Area farmers tailgate markets have an abundance of appetizing foods to be thankful for, perfect for every component of your Thanksgiving meal. Whether it be a traditional or unconventional dish, local farmers and food artisans have such a wide array of produce, staples, and prepared goods, that you can let your creative culinary side shine. This Thanksgiving, get local!
It’s getting spooky! Here’s the Halloween edition of what’s fresh at area farmers tailgate markets:
A hint of fall was in the air this weekend at area farmers tailgate markets. The cooler weather is eagerly welcomed by some and reluctantly witnessed by others. Regardless of your feelings about autumn, it’s an indication of the newly emerging horizon of what’s fresh and available at market!
The runt of the fall produce litter is a big dog these days at area farmers markets! We’re talking about the typically tiny radish, an oft-overlooked root veggie that comes in a surprising number of varieties and sizes that are taking over tailgate tables now. (PS: It’s Get Local root veggie month, so also look for beets, turnips, and lots more.)
Cuckoo for crucifers? You’re cordially invited to a cabbage family reunion at area farmers tailgate markets this week! Most members—including broccoli, arugula, cauliflower, kale, cabbage, kohlrabi, daikon and other radishes, and bok choy—are at the party now; expect Brussels sprouts soon.
It’s the pearfect week to pick up pears at area farmers tailgate markets! While Asian pears—which taste like crisp, juicy apples—have been around for a bit, additional varieties are starting to arrive. Familiar Bartlett pears have been spotted at West Asheville Tailgate Market, and perhaps less-familiar Seckel pears have been spotted at North Asheville Tailgate Market.
Turning your home into a haunted house? Or an homage to the harvest? Head to area tailgate markets this week for all your fall decorating needs.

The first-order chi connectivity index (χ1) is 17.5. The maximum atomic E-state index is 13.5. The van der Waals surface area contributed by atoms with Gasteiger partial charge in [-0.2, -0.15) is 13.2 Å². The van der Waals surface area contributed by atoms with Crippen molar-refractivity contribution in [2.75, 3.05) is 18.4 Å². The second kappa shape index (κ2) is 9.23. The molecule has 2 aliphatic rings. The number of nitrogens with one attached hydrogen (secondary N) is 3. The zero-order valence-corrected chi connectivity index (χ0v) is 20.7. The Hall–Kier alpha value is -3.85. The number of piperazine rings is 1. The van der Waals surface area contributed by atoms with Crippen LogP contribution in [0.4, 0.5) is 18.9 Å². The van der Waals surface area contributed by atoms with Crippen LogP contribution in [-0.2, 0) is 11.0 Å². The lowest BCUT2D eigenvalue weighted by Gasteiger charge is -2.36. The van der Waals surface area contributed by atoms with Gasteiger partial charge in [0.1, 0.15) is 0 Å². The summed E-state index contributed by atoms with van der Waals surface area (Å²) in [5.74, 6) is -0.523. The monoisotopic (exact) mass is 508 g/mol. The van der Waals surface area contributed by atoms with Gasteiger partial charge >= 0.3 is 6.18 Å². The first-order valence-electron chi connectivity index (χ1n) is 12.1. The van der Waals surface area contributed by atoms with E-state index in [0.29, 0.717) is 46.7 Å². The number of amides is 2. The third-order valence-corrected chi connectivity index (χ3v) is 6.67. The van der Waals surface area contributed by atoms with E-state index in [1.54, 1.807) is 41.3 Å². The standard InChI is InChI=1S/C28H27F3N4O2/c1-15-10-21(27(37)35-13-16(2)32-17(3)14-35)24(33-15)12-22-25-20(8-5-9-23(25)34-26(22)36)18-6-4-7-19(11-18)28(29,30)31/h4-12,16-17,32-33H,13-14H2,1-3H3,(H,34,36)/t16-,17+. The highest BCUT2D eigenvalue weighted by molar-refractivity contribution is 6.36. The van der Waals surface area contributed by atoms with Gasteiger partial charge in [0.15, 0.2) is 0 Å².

It’s a veritable pumpkin patch at area farmers tailgate markets now that October is here! Pick pie pumpkins for your favorite recipe. They’re smaller, sweeter, and less grainy than their carving counterparts, making them perfect for, well, pie!
Of course jack-o-lanterns can be “picked,” too. At Asheville City Market, visit Hugh Wright of Arbor Studios. He brings a selection of already carved pumpkins that are truly works of art. What’s more, he carves live at his booth and offers custom designs. He’ll keep his patch packed through Halloween, but his intricate designs should last until well after the spooky day. Vendors also sell Indian corn, colorful squash, and gourds for decoration.
Pioppinis! Reishis! Mushroom enthusiasts know we’re not speaking another language; we’re talking about two interesting and locally grown varieties. While you can usually find mushrooms at area farmers markets throughout the tailgate season, now is a great time to find varieties new to market (and maybe new to you)! Myco-Gardens offered up both varieties at North Asheville Tailgate Market last weekend, with Pioppinis new to their booth. Pioppinis pack a peppery flavor that’s perfect in pasta dishes or stir-fries. Myco’s Carol Dreiling says that Reishis are great for making tea, as they’re a medicinal, not culinary, mushroom. Rumored health benefits include blood pressure management and liver protection.